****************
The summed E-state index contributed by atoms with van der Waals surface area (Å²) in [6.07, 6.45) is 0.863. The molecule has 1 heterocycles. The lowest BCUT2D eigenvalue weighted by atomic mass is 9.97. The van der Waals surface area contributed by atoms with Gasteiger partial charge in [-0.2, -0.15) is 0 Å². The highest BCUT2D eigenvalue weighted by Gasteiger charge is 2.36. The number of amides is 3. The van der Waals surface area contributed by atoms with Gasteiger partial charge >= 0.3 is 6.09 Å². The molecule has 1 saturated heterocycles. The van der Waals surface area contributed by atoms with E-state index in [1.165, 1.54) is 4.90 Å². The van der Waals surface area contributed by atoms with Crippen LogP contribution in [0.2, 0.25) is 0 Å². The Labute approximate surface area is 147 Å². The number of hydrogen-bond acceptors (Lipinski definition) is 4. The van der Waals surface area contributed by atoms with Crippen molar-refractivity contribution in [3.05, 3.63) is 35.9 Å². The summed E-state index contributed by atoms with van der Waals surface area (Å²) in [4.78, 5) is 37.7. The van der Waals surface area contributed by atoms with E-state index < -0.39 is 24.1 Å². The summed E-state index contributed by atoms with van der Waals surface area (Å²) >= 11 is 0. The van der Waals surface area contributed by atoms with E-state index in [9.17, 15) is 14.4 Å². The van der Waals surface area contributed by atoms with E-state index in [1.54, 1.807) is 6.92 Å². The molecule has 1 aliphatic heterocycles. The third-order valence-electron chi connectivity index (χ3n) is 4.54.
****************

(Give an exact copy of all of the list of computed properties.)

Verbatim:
The summed E-state index contributed by atoms with van der Waals surface area (Å²) in [6.07, 6.45) is 0.863. The molecule has 1 heterocycles. The lowest BCUT2D eigenvalue weighted by atomic mass is 9.97. The van der Waals surface area contributed by atoms with Gasteiger partial charge in [-0.2, -0.15) is 0 Å². The highest BCUT2D eigenvalue weighted by Gasteiger charge is 2.36. The number of amides is 3. The van der Waals surface area contributed by atoms with Gasteiger partial charge >= 0.3 is 6.09 Å². The molecule has 1 saturated heterocycles. The van der Waals surface area contributed by atoms with E-state index in [1.165, 1.54) is 4.90 Å². The van der Waals surface area contributed by atoms with Crippen LogP contribution in [0.2, 0.25) is 0 Å². The Labute approximate surface area is 147 Å². The number of hydrogen-bond acceptors (Lipinski definition) is 4. The van der Waals surface area contributed by atoms with Crippen molar-refractivity contribution in [3.05, 3.63) is 35.9 Å². The summed E-state index contributed by atoms with van der Waals surface area (Å²) in [4.78, 5) is 37.7. The van der Waals surface area contributed by atoms with E-state index < -0.39 is 24.1 Å². The summed E-state index contributed by atoms with van der Waals surface area (Å²) >= 11 is 0. The van der Waals surface area contributed by atoms with E-state index in [9.17, 15) is 14.4 Å². The van der Waals surface area contributed by atoms with E-state index in [1.54, 1.807) is 6.92 Å². The molecule has 1 aliphatic heterocycles. The third-order valence-electron chi connectivity index (χ3n) is 4.54.